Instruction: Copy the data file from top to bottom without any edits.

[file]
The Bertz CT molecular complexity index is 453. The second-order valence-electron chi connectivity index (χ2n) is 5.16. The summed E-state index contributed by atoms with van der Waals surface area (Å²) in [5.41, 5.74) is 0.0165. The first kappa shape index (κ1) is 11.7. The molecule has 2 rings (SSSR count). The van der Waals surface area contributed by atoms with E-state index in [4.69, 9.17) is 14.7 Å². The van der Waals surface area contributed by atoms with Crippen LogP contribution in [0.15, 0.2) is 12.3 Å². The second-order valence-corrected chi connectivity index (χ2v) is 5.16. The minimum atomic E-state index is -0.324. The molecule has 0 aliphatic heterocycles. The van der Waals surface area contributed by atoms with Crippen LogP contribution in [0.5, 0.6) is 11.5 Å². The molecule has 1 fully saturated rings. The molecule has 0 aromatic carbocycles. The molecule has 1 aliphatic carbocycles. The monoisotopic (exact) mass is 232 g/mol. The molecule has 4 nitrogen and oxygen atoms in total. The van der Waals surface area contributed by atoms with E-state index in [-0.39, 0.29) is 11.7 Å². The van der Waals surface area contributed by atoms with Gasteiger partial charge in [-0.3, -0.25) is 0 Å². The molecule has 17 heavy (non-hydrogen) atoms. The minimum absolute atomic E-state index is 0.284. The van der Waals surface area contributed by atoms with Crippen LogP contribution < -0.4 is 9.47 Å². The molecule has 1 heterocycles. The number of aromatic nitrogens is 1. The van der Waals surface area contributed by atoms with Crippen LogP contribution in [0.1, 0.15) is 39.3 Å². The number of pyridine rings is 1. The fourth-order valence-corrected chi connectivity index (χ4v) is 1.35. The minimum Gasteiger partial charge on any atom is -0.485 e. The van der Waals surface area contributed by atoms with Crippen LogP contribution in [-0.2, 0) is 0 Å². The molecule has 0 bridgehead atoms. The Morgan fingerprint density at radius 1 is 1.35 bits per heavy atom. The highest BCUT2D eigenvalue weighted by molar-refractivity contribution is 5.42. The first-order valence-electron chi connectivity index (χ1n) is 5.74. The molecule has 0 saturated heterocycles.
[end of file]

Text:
The Bertz CT molecular complexity index is 453. The second-order valence-electron chi connectivity index (χ2n) is 5.16. The summed E-state index contributed by atoms with van der Waals surface area (Å²) in [5.41, 5.74) is 0.0165. The first kappa shape index (κ1) is 11.7. The molecule has 2 rings (SSSR count). The van der Waals surface area contributed by atoms with E-state index in [4.69, 9.17) is 14.7 Å². The van der Waals surface area contributed by atoms with Crippen LogP contribution in [0.15, 0.2) is 12.3 Å². The second-order valence-corrected chi connectivity index (χ2v) is 5.16. The minimum atomic E-state index is -0.324. The molecule has 0 aliphatic heterocycles. The van der Waals surface area contributed by atoms with Crippen LogP contribution in [0.5, 0.6) is 11.5 Å². The molecule has 1 fully saturated rings. The molecule has 0 aromatic carbocycles. The molecule has 1 aliphatic carbocycles. The monoisotopic (exact) mass is 232 g/mol. The molecule has 4 nitrogen and oxygen atoms in total. The van der Waals surface area contributed by atoms with E-state index in [-0.39, 0.29) is 11.7 Å². The van der Waals surface area contributed by atoms with Gasteiger partial charge in [-0.3, -0.25) is 0 Å². The molecule has 17 heavy (non-hydrogen) atoms. The minimum absolute atomic E-state index is 0.284. The van der Waals surface area contributed by atoms with Crippen LogP contribution < -0.4 is 9.47 Å². The molecule has 1 heterocycles. The number of aromatic nitrogens is 1. The van der Waals surface area contributed by atoms with Crippen LogP contribution in [0.1, 0.15) is 39.3 Å². The number of pyridine rings is 1. The fourth-order valence-corrected chi connectivity index (χ4v) is 1.35. The minimum Gasteiger partial charge on any atom is -0.485 e. The van der Waals surface area contributed by atoms with Crippen LogP contribution in [-0.2, 0) is 0 Å². The molecule has 0 bridgehead atoms. The Morgan fingerprint density at radius 1 is 1.35 bits per heavy atom. The highest BCUT2D eigenvalue weighted by molar-refractivity contribution is 5.42. The first-order valence-electron chi connectivity index (χ1n) is 5.74. The molecule has 0 saturated heterocycles.